You may remember that back in April, Fox received a lot of heat for leaving the four hour marathon at Phoenix almost as soon as the race was over. In response to the complaints, Fox announced plans for an online-only post-race show, but those plans were quickly scuttled after it was discovered that Turner and NASCAR.com held the exclusive online rights to post-race Sprint Cup coverage.
According to ESPN vice president of programming and acquisitions Julie Sobieski, ESPN won't have to venture to ESPN3.com to provide post-race content for viewers for 14 of the last 17 races of the season starting with Sunday's Brickyard 400. With the new standard start times, Sobieski said Tuesday in a teleconference that ESPN will have expanded post-race coverage in the form of SportsCenter immediately after the 14 daytime races that will be aired on ESPN. The expanded SportsCenter, Sobieski said, will allow ESPN to go back to the track consistently after races. (The three night races, Bristol, Richmond and Charlotte, will be aired on ABC)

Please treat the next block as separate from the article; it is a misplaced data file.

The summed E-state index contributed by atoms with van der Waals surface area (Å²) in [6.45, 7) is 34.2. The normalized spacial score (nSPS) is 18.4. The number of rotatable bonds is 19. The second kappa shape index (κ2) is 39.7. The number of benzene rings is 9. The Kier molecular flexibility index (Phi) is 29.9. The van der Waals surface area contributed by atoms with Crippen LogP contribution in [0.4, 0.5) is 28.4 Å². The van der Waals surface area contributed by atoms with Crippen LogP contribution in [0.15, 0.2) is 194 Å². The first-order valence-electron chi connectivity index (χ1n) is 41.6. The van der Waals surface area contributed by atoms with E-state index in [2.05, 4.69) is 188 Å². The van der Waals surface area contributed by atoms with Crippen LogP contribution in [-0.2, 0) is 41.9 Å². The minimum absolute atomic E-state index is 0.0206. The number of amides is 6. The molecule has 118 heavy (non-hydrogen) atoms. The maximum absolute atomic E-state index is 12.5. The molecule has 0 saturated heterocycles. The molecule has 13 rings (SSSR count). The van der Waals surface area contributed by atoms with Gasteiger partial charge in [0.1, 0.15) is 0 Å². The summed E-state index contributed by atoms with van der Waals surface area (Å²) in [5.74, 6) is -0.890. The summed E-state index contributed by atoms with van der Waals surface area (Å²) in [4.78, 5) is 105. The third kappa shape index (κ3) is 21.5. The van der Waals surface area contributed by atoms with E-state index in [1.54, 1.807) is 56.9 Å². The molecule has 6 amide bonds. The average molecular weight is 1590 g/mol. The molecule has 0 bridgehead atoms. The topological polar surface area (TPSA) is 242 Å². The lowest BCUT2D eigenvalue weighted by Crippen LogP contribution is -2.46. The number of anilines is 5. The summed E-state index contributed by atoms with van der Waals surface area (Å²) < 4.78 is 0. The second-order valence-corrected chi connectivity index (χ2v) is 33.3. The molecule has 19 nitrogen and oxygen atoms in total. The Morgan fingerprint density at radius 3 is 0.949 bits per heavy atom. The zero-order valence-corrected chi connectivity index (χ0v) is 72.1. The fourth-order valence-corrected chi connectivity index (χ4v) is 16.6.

Sobieski also said that ESPN was open to changes that NASCAR would be looking to make to the Chase format.
"We as the rights holders to the Chase itself do believe there is a lot of opportunity to be had within the Chase and growth available within that part of our season, and have had communication with NASCAR on that," Sobieski said.
"Ultimately any changes they make rest in their hands, but we think there is a great opportunity to really increase the ratings within the Chase itself, and increase viewers interest down the wire and through the Championship itself."
Marty Reid replaces Dr. Jerry Punch as ESPN's lap-by-lap reporter as Punch moves to pit road. Reid, who said Tuesday that he was "living the dream," called the Indianapolis 500 for ESPN/ABC in May and has been in the booth for ESPN's Nationwide coverage in 2010.